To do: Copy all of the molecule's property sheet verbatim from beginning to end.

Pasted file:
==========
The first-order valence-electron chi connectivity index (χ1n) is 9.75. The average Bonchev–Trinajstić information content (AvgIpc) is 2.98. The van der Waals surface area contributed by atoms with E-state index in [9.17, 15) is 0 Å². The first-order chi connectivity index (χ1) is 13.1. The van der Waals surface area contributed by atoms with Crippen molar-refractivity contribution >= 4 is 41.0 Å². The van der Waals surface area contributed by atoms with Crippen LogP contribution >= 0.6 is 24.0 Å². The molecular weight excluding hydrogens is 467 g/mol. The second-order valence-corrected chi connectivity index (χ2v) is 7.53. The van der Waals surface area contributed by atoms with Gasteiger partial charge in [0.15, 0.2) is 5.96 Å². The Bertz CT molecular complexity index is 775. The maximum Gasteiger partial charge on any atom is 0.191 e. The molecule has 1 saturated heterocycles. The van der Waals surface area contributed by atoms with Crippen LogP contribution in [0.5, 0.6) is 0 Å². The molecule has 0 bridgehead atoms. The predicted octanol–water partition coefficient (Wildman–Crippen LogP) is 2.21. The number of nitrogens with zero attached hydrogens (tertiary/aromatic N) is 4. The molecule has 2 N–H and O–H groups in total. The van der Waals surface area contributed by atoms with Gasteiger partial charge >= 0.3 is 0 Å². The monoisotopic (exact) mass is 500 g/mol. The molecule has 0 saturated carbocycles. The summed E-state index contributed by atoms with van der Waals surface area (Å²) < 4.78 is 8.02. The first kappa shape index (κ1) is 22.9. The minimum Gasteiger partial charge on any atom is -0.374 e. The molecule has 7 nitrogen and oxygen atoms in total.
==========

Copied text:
The first-order valence-electron chi connectivity index (χ1n) is 9.75. The average Bonchev–Trinajstić information content (AvgIpc) is 2.98. The van der Waals surface area contributed by atoms with E-state index in [9.17, 15) is 0 Å². The first-order chi connectivity index (χ1) is 13.1. The van der Waals surface area contributed by atoms with Crippen molar-refractivity contribution >= 4 is 41.0 Å². The van der Waals surface area contributed by atoms with Crippen LogP contribution >= 0.6 is 24.0 Å². The molecular weight excluding hydrogens is 467 g/mol. The second-order valence-corrected chi connectivity index (χ2v) is 7.53. The van der Waals surface area contributed by atoms with Gasteiger partial charge in [0.15, 0.2) is 5.96 Å². The Bertz CT molecular complexity index is 775. The maximum Gasteiger partial charge on any atom is 0.191 e. The molecule has 1 saturated heterocycles. The van der Waals surface area contributed by atoms with Crippen LogP contribution in [0.5, 0.6) is 0 Å². The molecule has 0 bridgehead atoms. The predicted octanol–water partition coefficient (Wildman–Crippen LogP) is 2.21. The number of nitrogens with zero attached hydrogens (tertiary/aromatic N) is 4. The molecule has 2 N–H and O–H groups in total. The van der Waals surface area contributed by atoms with Gasteiger partial charge >= 0.3 is 0 Å². The monoisotopic (exact) mass is 500 g/mol. The molecule has 0 saturated carbocycles. The summed E-state index contributed by atoms with van der Waals surface area (Å²) < 4.78 is 8.02. The first kappa shape index (κ1) is 22.9. The minimum Gasteiger partial charge on any atom is -0.374 e. The molecule has 7 nitrogen and oxygen atoms in total.